Tyre pressure

Mechanisation: Correct tyre pressure saves money!

Tyres have become some of the most expensive and sophisticated pieces of equipment on a farm. Yet people are still quite uninformed about how tyre pressure has an effect on the bottom line of the business.

You know how it goes: that ripper should have been running yesterday. When you take it out, you see that the tyres look somewhat flat. You grab the pump and pump them up until they look right. Now you are ready to plough.

This can, however, be very costly. You could waste up 40% of your tractor’s power if the tyres slip on the rims and there’s rolling resistance. On top of that is soil compaction and shortened tyre life.


It’s a well-known fact that a tyre’s footprint, or rather ground contact surface area, is proportional to its pressure. In other words, the pressure in the tyre is almost equal to the pressure it exerts on the ground.

Pressure represents force per surface area. So, as the pressure in the tyre increases, the contact surface area decreases and the pressure on the ground increases.

The difference between the pressure in the tyre and the pressure on the ground is the result of tyre design – these two factors will converge as the flexibility of the tyre increases.

The logical conclusion to draw from this is that one’s tyres must always be at the lowest possible pressure, but with the proviso that tyres must do their work without being destroyed in the process.

A while ago we put a double wheel tractor with a heavy three-point ripper on the lands without checking the tyre pressure because they looked okay without a load.

Fortunately, the mechanic noticed that all was not well and did a spot-check of the sidewalls of the tyres. They were boiling hot due to fibres and wires rubbing against each other inside the tyre because the tyre was pushed beyond its design tolerance levels.


Incorrect tyre pressure can be catastrophic. According to Firestone, tyre pressure that is a mere 10% below specification can shorten the lifespan of a tyre by 15%.

A tyre that gets as hot as described above, is likely to be more than 10% too flat, and the damage at say 20% below specification will be more than 30%. This doesn’t even take into account the possible damage to tyres which slip on the rim. This can destroy a tyre in no time at all.

On the other hand, pressure above specification has its own disadvantages: reduced operator comfort, increased wear and tear on hard surfaces because of the reduced contact area, increased fuel consumption and soil compaction.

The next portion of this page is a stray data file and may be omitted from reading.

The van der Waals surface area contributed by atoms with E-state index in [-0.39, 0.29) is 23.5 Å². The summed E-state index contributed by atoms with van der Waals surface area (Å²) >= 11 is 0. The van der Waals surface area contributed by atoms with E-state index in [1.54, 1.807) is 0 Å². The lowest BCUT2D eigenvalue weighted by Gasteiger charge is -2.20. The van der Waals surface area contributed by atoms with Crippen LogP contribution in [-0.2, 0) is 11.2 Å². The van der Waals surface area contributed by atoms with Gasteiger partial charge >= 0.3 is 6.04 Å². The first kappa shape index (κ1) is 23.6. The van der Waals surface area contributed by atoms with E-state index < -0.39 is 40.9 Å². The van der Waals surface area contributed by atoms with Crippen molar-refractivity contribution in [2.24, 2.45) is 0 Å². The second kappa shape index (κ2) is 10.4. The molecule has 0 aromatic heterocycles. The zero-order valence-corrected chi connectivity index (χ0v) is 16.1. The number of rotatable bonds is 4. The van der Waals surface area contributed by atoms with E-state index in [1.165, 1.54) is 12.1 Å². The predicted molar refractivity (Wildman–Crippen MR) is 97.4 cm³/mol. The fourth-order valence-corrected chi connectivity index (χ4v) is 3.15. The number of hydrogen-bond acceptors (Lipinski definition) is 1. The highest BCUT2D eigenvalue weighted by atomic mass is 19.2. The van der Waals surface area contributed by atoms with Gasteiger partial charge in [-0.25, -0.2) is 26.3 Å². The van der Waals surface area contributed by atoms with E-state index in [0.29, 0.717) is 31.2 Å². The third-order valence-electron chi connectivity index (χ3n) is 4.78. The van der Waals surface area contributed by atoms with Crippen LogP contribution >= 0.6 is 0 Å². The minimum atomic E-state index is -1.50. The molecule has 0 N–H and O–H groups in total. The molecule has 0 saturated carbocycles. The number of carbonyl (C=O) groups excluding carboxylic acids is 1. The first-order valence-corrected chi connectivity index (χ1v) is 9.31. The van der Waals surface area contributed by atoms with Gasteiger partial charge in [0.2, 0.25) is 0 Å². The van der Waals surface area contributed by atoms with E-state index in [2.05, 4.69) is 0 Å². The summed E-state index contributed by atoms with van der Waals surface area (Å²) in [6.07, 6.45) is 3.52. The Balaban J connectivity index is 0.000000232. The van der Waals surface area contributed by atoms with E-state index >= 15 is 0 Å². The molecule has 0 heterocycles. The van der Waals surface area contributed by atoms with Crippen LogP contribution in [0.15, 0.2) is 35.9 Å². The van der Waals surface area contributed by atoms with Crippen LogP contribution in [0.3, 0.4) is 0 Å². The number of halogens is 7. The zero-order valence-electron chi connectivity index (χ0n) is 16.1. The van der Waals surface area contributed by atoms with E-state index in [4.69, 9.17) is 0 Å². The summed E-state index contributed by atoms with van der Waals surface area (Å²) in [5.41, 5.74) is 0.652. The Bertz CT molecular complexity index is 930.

Tyre pressure
The weather, especially the sun, can destroy a tyre. The wrong tyre pressure can also cause significant damage.


The optimum pressure for your tyres is determined by the tyre design, the load on the tyre and the speed at which you work. As far as the design is concerned, it is essential that you research the tyre brand properly.

Michelin’s latest ultra-flexible tyres can, for example, operate on the land at a pressure as low as 80 kPa (0.8 bar) to increase their footprint by up to 37%.

If you have the right model, as well as the height and profile, you can check the optimum pressure on the manufacturer’s tables according to the tractor’s weight per axle as well as the desired working speed. Nowadays you can simply install an app on your phone that does it for you.

For example, with the Michelin Pressure Calculator app you specify the weight and quantity of tyres per axle and the details of the various tyres. The app can also do it for you if you scan the QR code on the tyres with your phone.

You must also specify the type of implement being used. Then you take a photo of the tractor in the app on which you must indicate the different axles, the tractor’s front end and implement’s centre point.

Using this information, the app calculates the optimal tyre pressure given your work speed. This takes away all the guessing.

Tyre pressure
Michelin’s free agricultural tyre pressure calculator app instantly works out the most appropriate tyre pressure settings for desired load and speed on any farm tractor in just three easy steps, and is now available for iOS devices.


What the tractor is used for will determine the tyre pressure.

“You cannot use the same pressure for planting, ploughing and roadwork,” says Mr Jakkie van Heerden from tyre manufacturer Trelleborg.

Trelleborg has developed a series of phone apps to help farmers to determine the correct pressure for tractors and implements.

The Trellerborg Tyre Efficiency app requires certain information: the tractor’s weight, the type of tyre, the type of implement that will be towed and the work that will be carried out.

The app then calculates the ideal tyre pressure.

Jakkie says the season will also influence the kind of tyre pressure needed. “At the beginning of the planting season, the farmer can check each tractor individually and adjust the tyre pressure. This may take a day, but the benefits for the farmer are worth it. The tractor’s optimal force can be placed on the soil, improving flotation and traction.”


Tyres under-inflated:
* Uneven wear and tear, shortened tyre life, damage to the sidewalls and tyres that slip on the rim.
* 20% under pressure = 26% loss of performance.
Tyres over-inflated:
* Increased soil compaction, increased wear and tear, reduced operator comfort, shortened tyre life and increased fuel consumption.

Enquiries: jakkie.vanhaarden@trelleborg.com


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